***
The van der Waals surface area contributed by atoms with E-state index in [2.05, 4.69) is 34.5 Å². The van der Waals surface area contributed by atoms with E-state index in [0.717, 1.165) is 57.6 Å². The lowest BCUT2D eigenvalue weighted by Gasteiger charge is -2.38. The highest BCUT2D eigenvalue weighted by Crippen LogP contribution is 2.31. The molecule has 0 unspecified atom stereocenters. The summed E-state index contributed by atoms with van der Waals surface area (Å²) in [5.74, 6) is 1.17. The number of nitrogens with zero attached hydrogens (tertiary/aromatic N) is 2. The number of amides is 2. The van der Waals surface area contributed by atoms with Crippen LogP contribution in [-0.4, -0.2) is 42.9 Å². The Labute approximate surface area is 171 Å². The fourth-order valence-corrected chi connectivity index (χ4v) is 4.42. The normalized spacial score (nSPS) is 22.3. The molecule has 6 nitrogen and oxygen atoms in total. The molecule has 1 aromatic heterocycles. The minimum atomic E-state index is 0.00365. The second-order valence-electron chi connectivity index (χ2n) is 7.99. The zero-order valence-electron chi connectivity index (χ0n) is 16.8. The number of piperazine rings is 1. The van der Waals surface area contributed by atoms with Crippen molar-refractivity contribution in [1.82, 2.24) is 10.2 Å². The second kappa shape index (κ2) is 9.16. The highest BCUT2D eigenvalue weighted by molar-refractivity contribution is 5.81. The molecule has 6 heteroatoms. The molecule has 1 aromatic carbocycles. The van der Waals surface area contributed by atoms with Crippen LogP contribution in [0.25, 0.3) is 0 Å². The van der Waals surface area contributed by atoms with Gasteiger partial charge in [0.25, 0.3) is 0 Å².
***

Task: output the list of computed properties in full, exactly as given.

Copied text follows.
The van der Waals surface area contributed by atoms with E-state index in [2.05, 4.69) is 34.5 Å². The van der Waals surface area contributed by atoms with E-state index in [0.717, 1.165) is 57.6 Å². The lowest BCUT2D eigenvalue weighted by Gasteiger charge is -2.38. The highest BCUT2D eigenvalue weighted by Crippen LogP contribution is 2.31. The molecule has 0 unspecified atom stereocenters. The summed E-state index contributed by atoms with van der Waals surface area (Å²) in [5.74, 6) is 1.17. The number of nitrogens with zero attached hydrogens (tertiary/aromatic N) is 2. The number of amides is 2. The van der Waals surface area contributed by atoms with Crippen LogP contribution in [-0.4, -0.2) is 42.9 Å². The Labute approximate surface area is 171 Å². The fourth-order valence-corrected chi connectivity index (χ4v) is 4.42. The normalized spacial score (nSPS) is 22.3. The molecule has 6 nitrogen and oxygen atoms in total. The molecule has 1 aromatic heterocycles. The minimum atomic E-state index is 0.00365. The second-order valence-electron chi connectivity index (χ2n) is 7.99. The zero-order valence-electron chi connectivity index (χ0n) is 16.8. The number of piperazine rings is 1. The van der Waals surface area contributed by atoms with Crippen molar-refractivity contribution in [1.82, 2.24) is 10.2 Å². The second kappa shape index (κ2) is 9.16. The highest BCUT2D eigenvalue weighted by molar-refractivity contribution is 5.81. The molecule has 6 heteroatoms. The molecule has 1 aromatic carbocycles. The van der Waals surface area contributed by atoms with Crippen LogP contribution in [0.25, 0.3) is 0 Å². The van der Waals surface area contributed by atoms with Gasteiger partial charge in [0.25, 0.3) is 0 Å².